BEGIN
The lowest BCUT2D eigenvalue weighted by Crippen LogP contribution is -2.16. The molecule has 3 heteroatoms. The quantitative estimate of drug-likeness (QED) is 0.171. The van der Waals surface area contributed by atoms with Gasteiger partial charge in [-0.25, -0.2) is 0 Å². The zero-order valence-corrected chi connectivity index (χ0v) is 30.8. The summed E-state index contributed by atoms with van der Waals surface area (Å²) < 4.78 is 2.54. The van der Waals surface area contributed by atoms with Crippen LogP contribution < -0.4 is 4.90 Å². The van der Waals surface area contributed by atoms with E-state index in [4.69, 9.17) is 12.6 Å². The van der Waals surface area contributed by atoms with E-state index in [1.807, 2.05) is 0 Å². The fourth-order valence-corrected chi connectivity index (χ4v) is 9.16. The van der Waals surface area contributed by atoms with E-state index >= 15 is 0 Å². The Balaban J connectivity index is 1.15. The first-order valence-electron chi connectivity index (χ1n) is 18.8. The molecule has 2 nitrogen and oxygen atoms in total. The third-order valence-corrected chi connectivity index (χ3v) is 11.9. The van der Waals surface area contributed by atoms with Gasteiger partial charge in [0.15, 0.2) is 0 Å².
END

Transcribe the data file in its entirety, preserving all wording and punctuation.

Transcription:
The lowest BCUT2D eigenvalue weighted by Crippen LogP contribution is -2.16. The molecule has 3 heteroatoms. The quantitative estimate of drug-likeness (QED) is 0.171. The van der Waals surface area contributed by atoms with Gasteiger partial charge in [-0.25, -0.2) is 0 Å². The zero-order valence-corrected chi connectivity index (χ0v) is 30.8. The summed E-state index contributed by atoms with van der Waals surface area (Å²) < 4.78 is 2.54. The van der Waals surface area contributed by atoms with Crippen LogP contribution < -0.4 is 4.90 Å². The van der Waals surface area contributed by atoms with E-state index in [4.69, 9.17) is 12.6 Å². The van der Waals surface area contributed by atoms with E-state index in [1.807, 2.05) is 0 Å². The fourth-order valence-corrected chi connectivity index (χ4v) is 9.16. The van der Waals surface area contributed by atoms with E-state index >= 15 is 0 Å². The Balaban J connectivity index is 1.15. The first-order valence-electron chi connectivity index (χ1n) is 18.8. The molecule has 2 nitrogen and oxygen atoms in total. The third-order valence-corrected chi connectivity index (χ3v) is 11.9. The van der Waals surface area contributed by atoms with Gasteiger partial charge in [0.15, 0.2) is 0 Å².